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Source:   Sep 09, 2020  3 years, 3 months, 1 day, 12 hours, 34 minutes ago

BREAKING NEWS! Phase 3 Study Of Oxford’s And AstraZeneca’s COVID-19 Vaccine AZD1222 Immediately Stopped Due To Suspected Adverse Reactions

BREAKING NEWS! Phase 3 Study Of Oxford’s And AstraZeneca’s COVID-19 Vaccine AZD1222 Immediately Stopped Due To Suspected Adverse Reactions
Source:   Sep 09, 2020  3 years, 3 months, 1 day, 12 hours, 34 minutes ago
Vaccine-COVID-19: It was announced the last few hours that the large phase 3 clinical trial of the COVID-19 vaccine AZD1222 developed by the University of Oxford and Astrazenaca was stopped in the last 24 hours and put on hold as a result of reported serious adverse reactions.

The sudden stoppage affected numerous testing sites globally especially in the United States and United Kingdom and it was reported through an anonymous source that the adverse reactions were reported in participants in UK and that it was serious enough to warrant sudden stoppage of the trials.
The phase 3 trial is costing the company millions and is basically indirectly funded by tax payer’s monies that were given to company by the Trump administration and also European And Australian governments.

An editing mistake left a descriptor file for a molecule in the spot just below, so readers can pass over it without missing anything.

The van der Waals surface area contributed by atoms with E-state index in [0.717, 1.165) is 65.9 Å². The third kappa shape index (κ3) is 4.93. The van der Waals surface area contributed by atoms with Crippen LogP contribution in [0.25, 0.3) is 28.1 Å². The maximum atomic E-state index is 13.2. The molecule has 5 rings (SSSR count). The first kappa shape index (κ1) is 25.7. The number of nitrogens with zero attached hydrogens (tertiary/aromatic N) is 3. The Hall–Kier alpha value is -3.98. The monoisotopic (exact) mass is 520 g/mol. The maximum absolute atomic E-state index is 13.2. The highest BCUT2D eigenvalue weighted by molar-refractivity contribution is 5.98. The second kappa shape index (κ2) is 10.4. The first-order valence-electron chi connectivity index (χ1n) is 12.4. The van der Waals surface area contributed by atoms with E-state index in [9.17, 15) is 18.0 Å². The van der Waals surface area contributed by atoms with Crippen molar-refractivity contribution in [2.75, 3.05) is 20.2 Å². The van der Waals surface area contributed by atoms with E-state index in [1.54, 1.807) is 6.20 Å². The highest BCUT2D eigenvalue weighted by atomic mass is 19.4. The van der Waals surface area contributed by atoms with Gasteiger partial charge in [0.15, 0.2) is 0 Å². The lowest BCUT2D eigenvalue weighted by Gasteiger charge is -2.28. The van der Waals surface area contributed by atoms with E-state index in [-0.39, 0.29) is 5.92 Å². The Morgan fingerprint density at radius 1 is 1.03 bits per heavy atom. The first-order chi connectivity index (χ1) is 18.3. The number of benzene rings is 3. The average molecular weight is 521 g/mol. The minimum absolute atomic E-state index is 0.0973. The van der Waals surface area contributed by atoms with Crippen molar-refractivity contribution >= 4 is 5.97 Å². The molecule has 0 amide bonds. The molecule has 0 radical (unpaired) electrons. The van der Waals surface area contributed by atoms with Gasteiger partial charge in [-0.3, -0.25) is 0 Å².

As of publication time, AstraZeneca and University officials refused to comment to Thailand Medical News queries as to the nature of the adverse reactions and as to whether any fatalities were involved.
However a spokesperson for AstraZeneca, a frontrunner in the race for a COVID-19 vaccine, said in a statement to certain US media that the company’s “standard review process triggered a pause to vaccination to allow review of safety data. It also confirmed that it was the company that initiated the study to be put on hold and not any regulatory agency or authorities.
Medical researchers involved with the trials had been told the hold was placed on the trial out of “an abundance of caution.” 
However a staff from University of Oxford speaking on conditions of anonymity said that the new adverse reaction finding is having an impact on other AstraZeneca vaccine trials underway as well as on the clinical trials being conducted by other vaccine manufacturers.
It should be noted that clinical trial holds are not uncommon, but it is unclear how long the University of Oxford and AstraZeneca’s might last.
Currently there are nine vaccine candidates in Phase 3 trials and all are closely being monitored. AstraZeneca’s is the first Phase 3 Covid-19 vaccine trial known to have been put on hold.
It should be noted that almost all nine candidates are using a new vaccine technique known as genetic based vaccines which were conceived in theory in 1992 but to date there is not a single known vaccine that has been approved or used based on this platform.
In the last 48 hours, it was reported that researchers running other trials are now looking for similar cases of adverse reactions by combing through databases reviewed by a so-called Data and Safety Monitoring Board.